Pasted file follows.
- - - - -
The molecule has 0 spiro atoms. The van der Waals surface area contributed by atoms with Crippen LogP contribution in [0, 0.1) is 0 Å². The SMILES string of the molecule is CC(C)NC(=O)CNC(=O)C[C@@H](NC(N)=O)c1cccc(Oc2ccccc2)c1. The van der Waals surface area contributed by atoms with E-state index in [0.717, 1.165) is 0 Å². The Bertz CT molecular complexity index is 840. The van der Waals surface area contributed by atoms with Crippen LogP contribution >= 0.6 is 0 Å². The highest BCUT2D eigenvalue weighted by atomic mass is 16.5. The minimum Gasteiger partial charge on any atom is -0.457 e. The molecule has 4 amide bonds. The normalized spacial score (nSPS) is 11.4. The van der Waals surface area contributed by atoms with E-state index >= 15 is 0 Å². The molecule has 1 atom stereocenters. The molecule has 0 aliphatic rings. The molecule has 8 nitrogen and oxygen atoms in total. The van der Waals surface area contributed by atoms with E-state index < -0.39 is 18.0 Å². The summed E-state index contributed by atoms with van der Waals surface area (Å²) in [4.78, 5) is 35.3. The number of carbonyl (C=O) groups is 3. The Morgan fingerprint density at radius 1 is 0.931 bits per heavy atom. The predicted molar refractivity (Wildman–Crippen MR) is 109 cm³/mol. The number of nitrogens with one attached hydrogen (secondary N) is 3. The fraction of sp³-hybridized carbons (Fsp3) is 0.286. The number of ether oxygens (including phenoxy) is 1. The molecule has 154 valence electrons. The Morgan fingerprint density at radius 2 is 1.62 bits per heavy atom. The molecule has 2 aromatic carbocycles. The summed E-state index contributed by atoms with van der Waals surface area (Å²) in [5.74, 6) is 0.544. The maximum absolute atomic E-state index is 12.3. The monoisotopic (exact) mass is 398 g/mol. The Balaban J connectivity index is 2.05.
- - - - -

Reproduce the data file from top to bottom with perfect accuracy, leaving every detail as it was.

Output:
The molecule has 0 spiro atoms. The van der Waals surface area contributed by atoms with Crippen LogP contribution in [0, 0.1) is 0 Å². The SMILES string of the molecule is CC(C)NC(=O)CNC(=O)C[C@@H](NC(N)=O)c1cccc(Oc2ccccc2)c1. The van der Waals surface area contributed by atoms with E-state index in [0.717, 1.165) is 0 Å². The Bertz CT molecular complexity index is 840. The van der Waals surface area contributed by atoms with Crippen LogP contribution >= 0.6 is 0 Å². The highest BCUT2D eigenvalue weighted by atomic mass is 16.5. The minimum Gasteiger partial charge on any atom is -0.457 e. The molecule has 4 amide bonds. The normalized spacial score (nSPS) is 11.4. The van der Waals surface area contributed by atoms with E-state index >= 15 is 0 Å². The molecule has 1 atom stereocenters. The molecule has 0 aliphatic rings. The molecule has 8 nitrogen and oxygen atoms in total. The van der Waals surface area contributed by atoms with E-state index < -0.39 is 18.0 Å². The summed E-state index contributed by atoms with van der Waals surface area (Å²) in [4.78, 5) is 35.3. The number of carbonyl (C=O) groups is 3. The Morgan fingerprint density at radius 1 is 0.931 bits per heavy atom. The predicted molar refractivity (Wildman–Crippen MR) is 109 cm³/mol. The number of nitrogens with one attached hydrogen (secondary N) is 3. The fraction of sp³-hybridized carbons (Fsp3) is 0.286. The number of ether oxygens (including phenoxy) is 1. The molecule has 154 valence electrons. The Morgan fingerprint density at radius 2 is 1.62 bits per heavy atom. The molecule has 2 aromatic carbocycles. The summed E-state index contributed by atoms with van der Waals surface area (Å²) in [5.74, 6) is 0.544. The maximum absolute atomic E-state index is 12.3. The monoisotopic (exact) mass is 398 g/mol. The Balaban J connectivity index is 2.05.